The family is poor by any standards. Khan was the primary wage earner. At best he brought home Rs 8,000-12,000 a month to feed an aged mother, a wife, four sons, two of whom are married, and two unmarried daughters. He managed by selling vegetables on occasion, doing share cropping at other times. And on this blighted occasion, he was one of only five-ten people in the village who regularly travelled to the Jaipur fair, to buy cattle at modest prices and sell them locally, earning a few thousand each time as premium. At 55, Pehlu wanted his sons to learn the cattle trade, so Irshad (24) and Arif (19) had accompanied him, along with two others from the village – Rafiq and Azmat.
This time there was an additional lure for all of them – the coming month of Ramzan, for which they wanted good animals capable of giving milk and providing curd, so essential for the pre-dawn Sehri ritual. Buffaloes were steep, so all of them settled for cows. Pehlu and his sons bought two milch cows, with newly-birthed calves. “Barah, barah din ki biyahi thi (They calved just 12 days ago),” Arif tells us. “Biyahi” (married) is the term they use for a cow that has just given birth. These cows would give good milk during Ramzan and they were affordable. The cost for the pair was a princely Rs 45,000. This was money taken on loan, as always, from an adjoining Thakur village at a neighbourly 5-6% interest.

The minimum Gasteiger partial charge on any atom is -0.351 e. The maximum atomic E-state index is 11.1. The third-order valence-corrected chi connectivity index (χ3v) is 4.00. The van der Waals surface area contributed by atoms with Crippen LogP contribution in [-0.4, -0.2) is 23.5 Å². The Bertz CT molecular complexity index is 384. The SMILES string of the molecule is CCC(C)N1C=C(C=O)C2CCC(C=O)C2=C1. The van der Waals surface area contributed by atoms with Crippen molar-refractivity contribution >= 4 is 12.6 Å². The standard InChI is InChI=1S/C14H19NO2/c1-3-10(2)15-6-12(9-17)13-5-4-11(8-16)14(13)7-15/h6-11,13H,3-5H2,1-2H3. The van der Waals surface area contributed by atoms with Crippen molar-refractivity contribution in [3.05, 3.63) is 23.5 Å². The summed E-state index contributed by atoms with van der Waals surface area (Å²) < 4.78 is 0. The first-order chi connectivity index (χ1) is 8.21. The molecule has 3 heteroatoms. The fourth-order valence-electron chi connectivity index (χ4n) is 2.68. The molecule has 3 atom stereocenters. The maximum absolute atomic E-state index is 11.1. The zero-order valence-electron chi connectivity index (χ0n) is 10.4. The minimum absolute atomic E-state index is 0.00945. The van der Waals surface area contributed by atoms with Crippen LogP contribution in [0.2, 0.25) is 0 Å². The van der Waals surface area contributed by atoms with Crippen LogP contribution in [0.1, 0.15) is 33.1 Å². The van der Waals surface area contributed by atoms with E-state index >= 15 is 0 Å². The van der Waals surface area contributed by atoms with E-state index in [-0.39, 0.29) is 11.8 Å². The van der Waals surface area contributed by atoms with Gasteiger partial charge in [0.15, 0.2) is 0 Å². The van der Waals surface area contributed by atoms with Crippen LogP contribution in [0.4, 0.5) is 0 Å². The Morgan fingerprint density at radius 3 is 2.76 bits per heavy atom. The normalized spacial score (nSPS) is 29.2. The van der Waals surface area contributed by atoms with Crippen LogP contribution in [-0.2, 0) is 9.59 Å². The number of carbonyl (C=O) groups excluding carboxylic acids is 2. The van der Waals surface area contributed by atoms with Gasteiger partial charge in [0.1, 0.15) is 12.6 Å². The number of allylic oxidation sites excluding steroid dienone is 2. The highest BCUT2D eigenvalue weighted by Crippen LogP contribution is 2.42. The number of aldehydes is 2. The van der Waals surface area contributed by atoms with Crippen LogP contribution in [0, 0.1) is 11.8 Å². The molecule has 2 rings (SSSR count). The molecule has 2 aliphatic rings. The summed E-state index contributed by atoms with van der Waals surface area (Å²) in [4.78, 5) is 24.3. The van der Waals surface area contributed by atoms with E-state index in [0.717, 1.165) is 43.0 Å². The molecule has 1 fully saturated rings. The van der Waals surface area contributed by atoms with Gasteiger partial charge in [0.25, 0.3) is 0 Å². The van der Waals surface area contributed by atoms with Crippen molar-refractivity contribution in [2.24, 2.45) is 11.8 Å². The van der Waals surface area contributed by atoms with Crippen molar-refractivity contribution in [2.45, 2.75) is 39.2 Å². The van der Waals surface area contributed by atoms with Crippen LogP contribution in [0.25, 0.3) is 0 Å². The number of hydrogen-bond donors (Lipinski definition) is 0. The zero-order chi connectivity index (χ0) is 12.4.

Azmat, the other young cattle trader from Jaisingpur, bought three cows with calves for Rs 75,000. Now, Azmat lies unmoving with an injured spine on a charpai in the verandah of his house, just a short distance away from Khan’s home. The pain is visible on his thin face. “Bas char-paanch din ki biyahi thi hamari gai. 10-15 litre doodh dene wali (Our cows had calved just 4-5 days ago. They would have given 10-15 litres of milk),” says Nafisa, his wife, holding their infant daughter Khushnuma in her arms. The baby, true to her name, smiles sleepily, unaware of the grimness of our conversation. Azmat’s mother Zahira shakes her head in disbelief at what has befallen them. This was the first time Azmat, a small sharecropper, had ventured to the Jaipur cattle fair. But things went so horribly wrong. “Ab koi nahin jayega, kabhi nahin (Now no one will go, never),” she says.